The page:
Wintering Greens and Low Tunnels Continued

back to over-wintering greens

Scratch Farm's Notes...

The best things to seed for the winter:

claytonia:  otherwise known as miners lettuce, grows wild in milder climates.  Seed in September for spring harvest, it will be one of the first spring greens, and it will produce for a long time, very mild and tasty, beautiful, and productive.  Cut leaves when they are 4-8" tall.  Seed about 4 seeds/inch (a tiny tiny amount, the seeds are small).

mustard:  seed in September, best if seeded in mid september, thin to a plant every inch, will regrow in spring

mache: very very cold hardy, and tasty, but slow growing and not that productive, can be seeded any time in the fall or spring, if seeded in early september, you may be able to harvest it in January or Feb, but if planted any later, harvest will be in the spring.

lettuce:  If you plant this in Mid Sept, you will get one harvest off of it in Nov or so until it stops growing for the winter.  But it will bounce back in March and grow and grow and grow!  Just be sure to cut all of the leaves off once every two weeks at first, and later once a week, the leaves will re-grow

cilantro:  best if seeded in late august or early september

spinach:  best if seeded in mid september, spinach will be one of the few things that will be harvestable in the dead of winter, so hold off picking it until everything else in done.  it will survive even without any cover.  1 seed/inch.

kale: if you already have kale growing, just cover it, otherwise, plant a quick growing variety, like red or white russian in August or Sept, seeds 2" apart

collards: same as kale

senposai: similar to collards, but faster growing, very tasty

mizuna: a mild salad green, very fast growing, and not as cold hardy as other greens, so seed it in early september, eat it through the fall, but don't expect it to live through the winter

tatsoi: mild tasting salad brassica, delicious, very cold hardy, but bolts quickly in the spring, so it is much better as a fall crop

all kinds of other brassicas:  look through the seed catalog and pick out some varieties that look good, try them out, they just might work, and let your friends know if they survive the winter

chrysanthemum: I have never grown this one, but its delicious, and I think its pretty cold hardy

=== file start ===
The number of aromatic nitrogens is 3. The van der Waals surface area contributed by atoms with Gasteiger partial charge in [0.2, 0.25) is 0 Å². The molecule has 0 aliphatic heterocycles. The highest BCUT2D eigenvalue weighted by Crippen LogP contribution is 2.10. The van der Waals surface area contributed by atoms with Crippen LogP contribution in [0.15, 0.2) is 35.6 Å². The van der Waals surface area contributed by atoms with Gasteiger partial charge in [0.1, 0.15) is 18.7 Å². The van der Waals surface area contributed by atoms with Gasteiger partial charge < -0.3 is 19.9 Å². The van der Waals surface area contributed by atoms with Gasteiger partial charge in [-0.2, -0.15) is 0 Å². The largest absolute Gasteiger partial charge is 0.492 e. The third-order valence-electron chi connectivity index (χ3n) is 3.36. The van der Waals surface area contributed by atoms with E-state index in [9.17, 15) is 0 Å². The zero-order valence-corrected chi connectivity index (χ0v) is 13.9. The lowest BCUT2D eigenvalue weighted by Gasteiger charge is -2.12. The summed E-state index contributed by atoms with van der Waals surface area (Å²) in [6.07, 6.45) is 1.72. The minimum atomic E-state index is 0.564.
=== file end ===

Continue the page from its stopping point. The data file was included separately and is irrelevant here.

chickweed:  a common weed, grows in fertile garden soil, keep an eye out for it and encourage it, the taste is similar to spinach, and it is very good for you, one of my favorite winter greens


crops you can keep alive in the ground:

parsley:  will continue growing and be harvestable in the very cold months if covered, mine was nibbled by mice in February and was no longer harvestable

chard:  won't grow in the winter, but will grow in the spring

carrots:  need to be seeded ideally in mid july, but can be seeded up until the beginning of august, once it starts to get really cold, cover them with a thick layer (8" to a foot) of leaves, and then put a tarp over the leaves, you will be able to pick carrots all winter, even out from under snow!  These will be the best carrots you have ever tasted.  Watch out for mouse damage, the mice love it under that tarp, they will eat the tops off of the carrots, that will start happening in February, thats when you know that its time to pick all of the carrots.

parsnips:  just leave them in the ground, pick them whenever the grounds thawed, they don't need to be covered at all, they are much sweeter after being frozen a while.

dandelion root: another common weed, also a favorite, you can dig it any time the ground is thawed in the winter, its delicious chopped and fried in butter, with parsnips



These cold-hardy plants will survive the winter if full grown by late Autumn and be ready for a spring harvest. Some like parsley and spinach will even grow in the winter time if covered!